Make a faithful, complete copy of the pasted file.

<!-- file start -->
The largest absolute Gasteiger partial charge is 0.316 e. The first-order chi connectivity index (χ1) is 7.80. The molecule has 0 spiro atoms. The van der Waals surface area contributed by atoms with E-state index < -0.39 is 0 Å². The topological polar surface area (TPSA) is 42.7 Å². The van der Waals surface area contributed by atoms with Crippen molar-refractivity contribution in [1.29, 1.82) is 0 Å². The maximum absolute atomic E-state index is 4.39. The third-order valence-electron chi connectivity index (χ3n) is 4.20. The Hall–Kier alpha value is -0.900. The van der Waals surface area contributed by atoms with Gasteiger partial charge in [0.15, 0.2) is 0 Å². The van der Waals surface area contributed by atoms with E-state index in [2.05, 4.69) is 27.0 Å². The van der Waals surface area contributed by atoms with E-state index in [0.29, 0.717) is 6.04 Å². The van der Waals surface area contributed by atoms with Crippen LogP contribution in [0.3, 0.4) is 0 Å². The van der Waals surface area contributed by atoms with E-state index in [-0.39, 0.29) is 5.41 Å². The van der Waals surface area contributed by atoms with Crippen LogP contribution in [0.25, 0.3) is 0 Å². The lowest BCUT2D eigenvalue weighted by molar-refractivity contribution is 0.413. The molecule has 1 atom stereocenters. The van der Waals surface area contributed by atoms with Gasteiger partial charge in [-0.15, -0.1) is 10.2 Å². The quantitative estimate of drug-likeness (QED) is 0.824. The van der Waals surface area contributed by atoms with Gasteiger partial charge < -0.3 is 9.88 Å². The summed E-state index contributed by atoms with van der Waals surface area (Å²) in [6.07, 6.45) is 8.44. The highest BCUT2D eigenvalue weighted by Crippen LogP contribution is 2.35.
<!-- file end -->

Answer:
The largest absolute Gasteiger partial charge is 0.316 e. The first-order chi connectivity index (χ1) is 7.80. The molecule has 0 spiro atoms. The van der Waals surface area contributed by atoms with E-state index < -0.39 is 0 Å². The topological polar surface area (TPSA) is 42.7 Å². The van der Waals surface area contributed by atoms with Crippen molar-refractivity contribution in [1.29, 1.82) is 0 Å². The maximum absolute atomic E-state index is 4.39. The third-order valence-electron chi connectivity index (χ3n) is 4.20. The Hall–Kier alpha value is -0.900. The van der Waals surface area contributed by atoms with Gasteiger partial charge in [0.15, 0.2) is 0 Å². The van der Waals surface area contributed by atoms with E-state index in [2.05, 4.69) is 27.0 Å². The van der Waals surface area contributed by atoms with E-state index in [0.29, 0.717) is 6.04 Å². The van der Waals surface area contributed by atoms with Crippen LogP contribution in [0.3, 0.4) is 0 Å². The van der Waals surface area contributed by atoms with E-state index in [-0.39, 0.29) is 5.41 Å². The van der Waals surface area contributed by atoms with Crippen LogP contribution in [0.25, 0.3) is 0 Å². The lowest BCUT2D eigenvalue weighted by molar-refractivity contribution is 0.413. The molecule has 1 atom stereocenters. The van der Waals surface area contributed by atoms with Gasteiger partial charge in [-0.15, -0.1) is 10.2 Å². The quantitative estimate of drug-likeness (QED) is 0.824. The van der Waals surface area contributed by atoms with Gasteiger partial charge < -0.3 is 9.88 Å². The summed E-state index contributed by atoms with van der Waals surface area (Å²) in [6.07, 6.45) is 8.44. The highest BCUT2D eigenvalue weighted by Crippen LogP contribution is 2.35.